On Friday, lowest-wage workers get a raise
The final installment of a three-part increase in the federal minimum wage is proving to be the most controversial.
Two previous wage increases, one in 2007, the other in 2008, pushed the federal wage to $5.85 and then to the current $6.55 an hour. The third, which goes into effect Friday, will push it to $7.25 an hour.
That's not a life-changing raise — an extra $28 a week for a fulltime worker earning the federal minimum — though low-wage earners like Kendell Patterson in Oklahoma City, Okla., say it'll help.
But some economists worry that the wage increase is coming at the worst possible time and will only make the recession-battered job market tougher for the very workers it's intended to help.
The increase will have minimal impact in most states. Eighteen states and the District of Colombia already have minimum wages that are higher or equal to $7.25 an hour. In nine more, the minimum wage is higher than $6.55 an hour and so workers in those states will see their wages rise by only a fraction of the 70-cents-an-hour increase, from four cents an hour in Florida to 40 cents an hour in Nevada.
That leaves 23 states where minimum wage workers covered by the federal Fair Labor Standards Act will enjoy the full 70-cents-an-hour increase.
Patterson, a 38-year-old child care worker with two children, can certainly use the extra cash. Most of her $262 weekly paycheck goes for food, utilities, her car payment and $650 per month rent.
Her oldest son, 19, is taking a fast-food job to help with the bills, but Patterson is still looking for a second job on weekends to help make ends meet.
She tried to get food stamps, but her income was too high.
"How can a person who makes minimum wage make too much money?" she said.
Patterson also needs help with her medical bills. She has no health insurance and recently found four lumps in her breast. She also suffers from asthma and takes several anti-seizure medications.
One medication costs $500 for 30-day supply while the other costs $350, she said. Sometimes her parents help with the costs. Other times she simply goes without.
Patterson said the minimum wage increase won't help her very much, but even a little help is appreciated because times are so hard.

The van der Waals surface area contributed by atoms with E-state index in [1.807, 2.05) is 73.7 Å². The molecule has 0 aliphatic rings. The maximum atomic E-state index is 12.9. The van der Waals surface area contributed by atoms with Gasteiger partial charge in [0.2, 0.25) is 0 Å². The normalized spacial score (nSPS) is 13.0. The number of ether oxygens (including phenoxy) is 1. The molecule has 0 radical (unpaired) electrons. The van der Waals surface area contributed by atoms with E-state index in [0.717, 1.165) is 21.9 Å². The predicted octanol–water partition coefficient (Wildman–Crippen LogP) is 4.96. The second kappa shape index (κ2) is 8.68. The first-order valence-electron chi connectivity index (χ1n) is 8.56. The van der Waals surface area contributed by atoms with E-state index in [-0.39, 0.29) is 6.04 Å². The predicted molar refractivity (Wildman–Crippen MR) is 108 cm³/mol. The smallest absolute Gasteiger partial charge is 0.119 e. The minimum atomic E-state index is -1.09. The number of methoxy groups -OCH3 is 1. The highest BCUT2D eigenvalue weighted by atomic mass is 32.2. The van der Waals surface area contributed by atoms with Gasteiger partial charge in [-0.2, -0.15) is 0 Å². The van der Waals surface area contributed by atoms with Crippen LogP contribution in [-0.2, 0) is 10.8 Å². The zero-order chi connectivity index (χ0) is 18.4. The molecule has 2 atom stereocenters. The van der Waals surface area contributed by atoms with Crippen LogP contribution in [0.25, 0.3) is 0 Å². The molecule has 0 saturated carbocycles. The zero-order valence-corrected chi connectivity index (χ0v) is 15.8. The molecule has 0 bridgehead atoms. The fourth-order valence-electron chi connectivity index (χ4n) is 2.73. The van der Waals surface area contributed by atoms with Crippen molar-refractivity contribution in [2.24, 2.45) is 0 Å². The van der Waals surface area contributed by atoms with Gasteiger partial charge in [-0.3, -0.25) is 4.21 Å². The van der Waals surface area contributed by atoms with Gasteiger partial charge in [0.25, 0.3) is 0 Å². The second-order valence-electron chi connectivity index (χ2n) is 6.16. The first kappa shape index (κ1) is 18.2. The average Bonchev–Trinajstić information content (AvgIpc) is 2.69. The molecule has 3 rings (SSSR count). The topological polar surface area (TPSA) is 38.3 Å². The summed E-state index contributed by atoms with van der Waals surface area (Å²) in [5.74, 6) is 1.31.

"I feel like people are trying to work and make ends meet and they just can't do it," she said. "They have to pawn something or ask family members for help or try to get a loan. Pretty soon people are going to start stealing from each other and killing each other because of the economy."
Some economists argue, however, that with the recession forcing small businesses to lay people off, it would be smart to postpone the increase for a year.
"There's always a negative impact to a wage hike," said Kristen Lopez Eastlick, senior economic analyst at the Employment Policies Institute. Eastlick said the increase should be postponed because the higher wage will cause employers to reduce hours for workers and cancel plans for new hires.
In addition, employers will look for better-skilled employees, which will make it harder for low-skilled employees to find work. The hardest hit will be minorities, teens and young adults, she said.
"None of those things help that vulnerable work force who are already finding it tough to compete," Eastlick said.
A 2008 survey by the National Restaurant Association seems to support her contention. It found that after the minimum wage increased in 2007, 58 percent of restaurant operators raised menu prices, 41 percent cut employee hours, 26 percent put off hiring new workers and 24 percent reduced the number of employees.
The impact isn't quite so clear in the retail industry, which also provides a lot of minimum wage jobs. Rob Green, vice president for government and political affairs at the National Retail Federation, said it will be tough to quantify the impact of the minimum wage increase because the recession has so altered the economic landscape.
Others say it would be unfair to low-wage workers to put off the increase over an an economy that was wrecked by the risky behavior of the finance, banking and real estate sectors — some of which have already received hundreds of billions of dollars in government bailouts.
"It's totally obscene that workers are being asked to bail out and subsidize the bonuses of, essentially, the people that got us in the mess," said Holly Sklar, senior policy advisor for the Let Justice Roll campaign, a coalition of more than 100 organizations dedicated to raising the minimum wage.
"The idea of asking these hard-working people that are constantly juggling bills to bail out the banks and corporations that trashed the economy is disgusting."
Patterson agreed. "If you don't raise it now, things are just going to get worse," she said.
Sklar added that the federal minimum wage was enacted in the heart of the Great Depression, so increasing it in a recession isn't unprecedented.
"The minimum wage was seen as an essential part of an economic recovery because they knew they had to stimulate national consumer buying power," she said. "And that's the same problem we have now."